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Elizabeth Warren: You Know, There's a Really Good Reason I Plummeted in Iowa

AP Photo/Matt Rourke

The results from the Iowa Caucuses are still flowing in. With 92 percent of precincts reporting, former South Bend, Indiana Mayor Pete Buttigieg is in the lead, followed by Sens. Bernie Sanders (I-VT) and Elizabeth Warren (D-MA). 


During Wednesday night's town hall with CNN in New Hampshire, Warren was asked about her mediocre performance in the early voting state. 

"You look at Buttigieg, you look at Sanders, they seem to be at the top of the field. What does that mean for you here in New Hampshire?" host Chris Cuomo asked. "What do you need here as a result to prove that you are in that top tier?"

A smiling Warren instantly resorted back to her previous talking points about millionaires and billionaires.

"You know, look, I see this as just getting out and talking to people. I've been doing that in town halls in New Hampshire. I did them out in Iowa, I've done them in Nevada and South Carolina," she explained. "But it's about talking to people and listening to people and trying to build a grassroots movement."

"I made the decision right at the beginning that I was not going to spend my time in closed-door fundraisers. I was not going to sell access to my time, to millionaires and billionaires and corporate lobbyists," Warren said, clearly referencing Buttigieg and his "wine cave."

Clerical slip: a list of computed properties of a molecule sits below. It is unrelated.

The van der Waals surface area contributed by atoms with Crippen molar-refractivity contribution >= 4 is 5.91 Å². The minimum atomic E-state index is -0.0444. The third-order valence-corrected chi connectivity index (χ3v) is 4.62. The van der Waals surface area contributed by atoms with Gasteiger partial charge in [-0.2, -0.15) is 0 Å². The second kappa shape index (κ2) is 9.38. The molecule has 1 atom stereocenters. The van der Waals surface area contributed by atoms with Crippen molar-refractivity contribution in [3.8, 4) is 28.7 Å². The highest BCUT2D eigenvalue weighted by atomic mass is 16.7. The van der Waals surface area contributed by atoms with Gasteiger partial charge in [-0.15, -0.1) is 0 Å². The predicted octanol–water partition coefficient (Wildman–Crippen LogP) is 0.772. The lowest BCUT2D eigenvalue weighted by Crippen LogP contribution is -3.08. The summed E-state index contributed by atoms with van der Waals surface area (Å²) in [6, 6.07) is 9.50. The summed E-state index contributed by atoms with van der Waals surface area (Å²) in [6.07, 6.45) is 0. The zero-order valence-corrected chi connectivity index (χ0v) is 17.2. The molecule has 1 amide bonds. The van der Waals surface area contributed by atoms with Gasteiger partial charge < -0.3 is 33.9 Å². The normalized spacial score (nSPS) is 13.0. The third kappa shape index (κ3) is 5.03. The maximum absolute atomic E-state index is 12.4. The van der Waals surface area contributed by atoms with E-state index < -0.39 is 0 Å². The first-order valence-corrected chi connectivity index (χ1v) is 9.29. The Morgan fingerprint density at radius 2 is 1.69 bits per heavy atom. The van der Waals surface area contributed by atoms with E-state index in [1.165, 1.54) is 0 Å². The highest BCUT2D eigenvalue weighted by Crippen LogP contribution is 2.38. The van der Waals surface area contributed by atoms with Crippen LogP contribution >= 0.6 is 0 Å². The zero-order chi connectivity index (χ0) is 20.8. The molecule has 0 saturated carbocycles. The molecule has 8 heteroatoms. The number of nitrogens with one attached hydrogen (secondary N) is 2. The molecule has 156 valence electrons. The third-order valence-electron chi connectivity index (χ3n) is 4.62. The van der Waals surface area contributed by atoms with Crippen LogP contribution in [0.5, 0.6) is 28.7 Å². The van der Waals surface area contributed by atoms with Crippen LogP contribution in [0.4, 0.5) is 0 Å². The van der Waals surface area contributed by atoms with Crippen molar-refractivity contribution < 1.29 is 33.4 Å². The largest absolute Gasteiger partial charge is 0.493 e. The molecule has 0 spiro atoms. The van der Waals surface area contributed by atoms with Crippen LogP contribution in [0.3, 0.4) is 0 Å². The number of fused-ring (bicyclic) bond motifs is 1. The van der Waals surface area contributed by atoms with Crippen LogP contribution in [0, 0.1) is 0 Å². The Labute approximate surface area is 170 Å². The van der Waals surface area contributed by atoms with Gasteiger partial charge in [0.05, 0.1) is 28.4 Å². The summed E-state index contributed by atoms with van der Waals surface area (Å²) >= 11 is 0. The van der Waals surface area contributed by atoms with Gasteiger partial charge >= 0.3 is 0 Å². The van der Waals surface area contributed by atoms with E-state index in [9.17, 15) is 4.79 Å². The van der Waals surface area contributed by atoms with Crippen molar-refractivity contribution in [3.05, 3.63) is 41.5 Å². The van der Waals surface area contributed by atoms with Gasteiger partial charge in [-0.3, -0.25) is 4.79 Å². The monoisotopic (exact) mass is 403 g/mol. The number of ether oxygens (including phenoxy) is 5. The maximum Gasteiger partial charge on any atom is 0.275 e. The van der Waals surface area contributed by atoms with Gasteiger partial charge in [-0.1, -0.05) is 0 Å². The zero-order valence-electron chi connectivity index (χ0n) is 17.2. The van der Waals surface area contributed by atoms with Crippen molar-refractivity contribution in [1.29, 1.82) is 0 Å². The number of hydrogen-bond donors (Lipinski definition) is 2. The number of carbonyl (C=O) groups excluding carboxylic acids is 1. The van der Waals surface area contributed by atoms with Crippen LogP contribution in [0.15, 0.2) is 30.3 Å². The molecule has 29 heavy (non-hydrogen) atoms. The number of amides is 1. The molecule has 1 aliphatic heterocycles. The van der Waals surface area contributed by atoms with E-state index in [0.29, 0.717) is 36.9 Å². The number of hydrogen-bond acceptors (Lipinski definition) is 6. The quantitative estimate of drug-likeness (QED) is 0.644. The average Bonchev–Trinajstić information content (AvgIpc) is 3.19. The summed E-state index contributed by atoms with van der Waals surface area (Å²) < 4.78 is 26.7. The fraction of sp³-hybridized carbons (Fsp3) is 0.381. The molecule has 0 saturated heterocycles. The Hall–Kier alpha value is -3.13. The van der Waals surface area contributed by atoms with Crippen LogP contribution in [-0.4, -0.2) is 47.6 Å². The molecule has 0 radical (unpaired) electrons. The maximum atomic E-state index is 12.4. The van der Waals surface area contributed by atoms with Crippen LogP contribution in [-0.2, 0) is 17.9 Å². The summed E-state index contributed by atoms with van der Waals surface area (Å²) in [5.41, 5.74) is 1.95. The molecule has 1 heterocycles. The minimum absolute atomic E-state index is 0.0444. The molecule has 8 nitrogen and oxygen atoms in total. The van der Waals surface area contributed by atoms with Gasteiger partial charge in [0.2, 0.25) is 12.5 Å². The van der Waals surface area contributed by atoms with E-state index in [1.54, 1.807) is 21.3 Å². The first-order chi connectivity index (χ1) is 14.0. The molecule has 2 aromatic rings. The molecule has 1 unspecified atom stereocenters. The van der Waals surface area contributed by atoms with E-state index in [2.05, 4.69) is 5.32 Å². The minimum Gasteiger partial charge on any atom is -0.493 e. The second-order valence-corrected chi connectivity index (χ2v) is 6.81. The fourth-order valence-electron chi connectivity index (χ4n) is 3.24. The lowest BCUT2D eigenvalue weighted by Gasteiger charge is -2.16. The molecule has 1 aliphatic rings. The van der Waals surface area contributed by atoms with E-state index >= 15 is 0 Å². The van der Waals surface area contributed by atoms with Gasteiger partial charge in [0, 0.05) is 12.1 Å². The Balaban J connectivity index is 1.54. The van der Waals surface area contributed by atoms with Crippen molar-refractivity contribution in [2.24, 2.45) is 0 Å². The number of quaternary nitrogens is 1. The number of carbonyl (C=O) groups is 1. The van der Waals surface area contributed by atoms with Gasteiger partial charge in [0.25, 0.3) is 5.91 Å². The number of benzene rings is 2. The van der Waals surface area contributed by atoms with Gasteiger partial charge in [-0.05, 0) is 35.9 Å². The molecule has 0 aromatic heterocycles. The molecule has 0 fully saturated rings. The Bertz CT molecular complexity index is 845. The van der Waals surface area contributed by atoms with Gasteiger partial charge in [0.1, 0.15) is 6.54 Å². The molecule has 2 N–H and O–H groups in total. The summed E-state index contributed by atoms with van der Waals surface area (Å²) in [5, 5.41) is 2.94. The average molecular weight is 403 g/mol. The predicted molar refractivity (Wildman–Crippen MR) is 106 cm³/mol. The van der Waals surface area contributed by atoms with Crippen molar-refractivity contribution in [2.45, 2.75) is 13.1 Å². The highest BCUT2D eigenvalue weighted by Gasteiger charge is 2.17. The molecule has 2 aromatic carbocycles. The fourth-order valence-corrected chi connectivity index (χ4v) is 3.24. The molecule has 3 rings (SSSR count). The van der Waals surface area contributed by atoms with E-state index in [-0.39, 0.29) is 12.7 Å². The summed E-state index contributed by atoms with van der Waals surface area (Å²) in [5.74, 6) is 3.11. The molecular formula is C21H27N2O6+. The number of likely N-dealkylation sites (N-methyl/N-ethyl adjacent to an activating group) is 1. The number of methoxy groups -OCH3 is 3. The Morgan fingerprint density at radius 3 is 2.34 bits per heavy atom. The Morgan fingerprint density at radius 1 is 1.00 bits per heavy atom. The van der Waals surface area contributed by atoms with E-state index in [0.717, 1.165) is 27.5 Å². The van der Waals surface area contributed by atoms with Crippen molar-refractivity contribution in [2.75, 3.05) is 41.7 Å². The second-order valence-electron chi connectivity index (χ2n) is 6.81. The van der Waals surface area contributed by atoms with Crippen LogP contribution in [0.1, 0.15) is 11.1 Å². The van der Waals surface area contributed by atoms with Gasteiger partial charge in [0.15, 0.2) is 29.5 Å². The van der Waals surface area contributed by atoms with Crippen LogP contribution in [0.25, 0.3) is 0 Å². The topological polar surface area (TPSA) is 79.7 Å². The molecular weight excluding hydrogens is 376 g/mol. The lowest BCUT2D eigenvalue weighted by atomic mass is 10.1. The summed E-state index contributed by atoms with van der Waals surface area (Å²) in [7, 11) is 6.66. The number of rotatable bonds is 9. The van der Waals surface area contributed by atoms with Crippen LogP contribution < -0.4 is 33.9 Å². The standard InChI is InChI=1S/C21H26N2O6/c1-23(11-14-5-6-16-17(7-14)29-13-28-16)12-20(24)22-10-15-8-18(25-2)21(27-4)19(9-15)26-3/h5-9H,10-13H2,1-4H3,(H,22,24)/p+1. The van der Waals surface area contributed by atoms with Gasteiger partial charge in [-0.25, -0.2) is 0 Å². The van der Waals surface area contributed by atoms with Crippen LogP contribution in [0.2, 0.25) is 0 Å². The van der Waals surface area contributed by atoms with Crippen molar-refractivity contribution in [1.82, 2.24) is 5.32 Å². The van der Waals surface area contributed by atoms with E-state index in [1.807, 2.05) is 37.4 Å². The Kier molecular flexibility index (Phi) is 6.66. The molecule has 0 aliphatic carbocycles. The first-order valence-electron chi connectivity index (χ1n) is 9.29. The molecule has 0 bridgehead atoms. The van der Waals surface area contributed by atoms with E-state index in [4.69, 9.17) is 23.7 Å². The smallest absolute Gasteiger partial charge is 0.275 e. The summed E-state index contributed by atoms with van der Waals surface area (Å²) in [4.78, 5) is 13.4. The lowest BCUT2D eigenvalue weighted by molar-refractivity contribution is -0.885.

The Massachusetts senator hammered on her desire to have a "grassroots movement" across the country.


"We've got 55 more states and territories," she said. "I'm in 31 states now with people on the ground as paid campaign workers, as organizers, field organizers, because I believe in fieldwork, because I believe we have to build a grassroots campaign." 

Warren made the argument that the 2020 campaign should be about grassroots movements, not elections being bought by millionaires, billionaires and Political Action Committees (PACs). She encouraged supporters who believe in her mission to obtain information, share it with friends, donate to the campaign, take part in door-knocking and phone banking.

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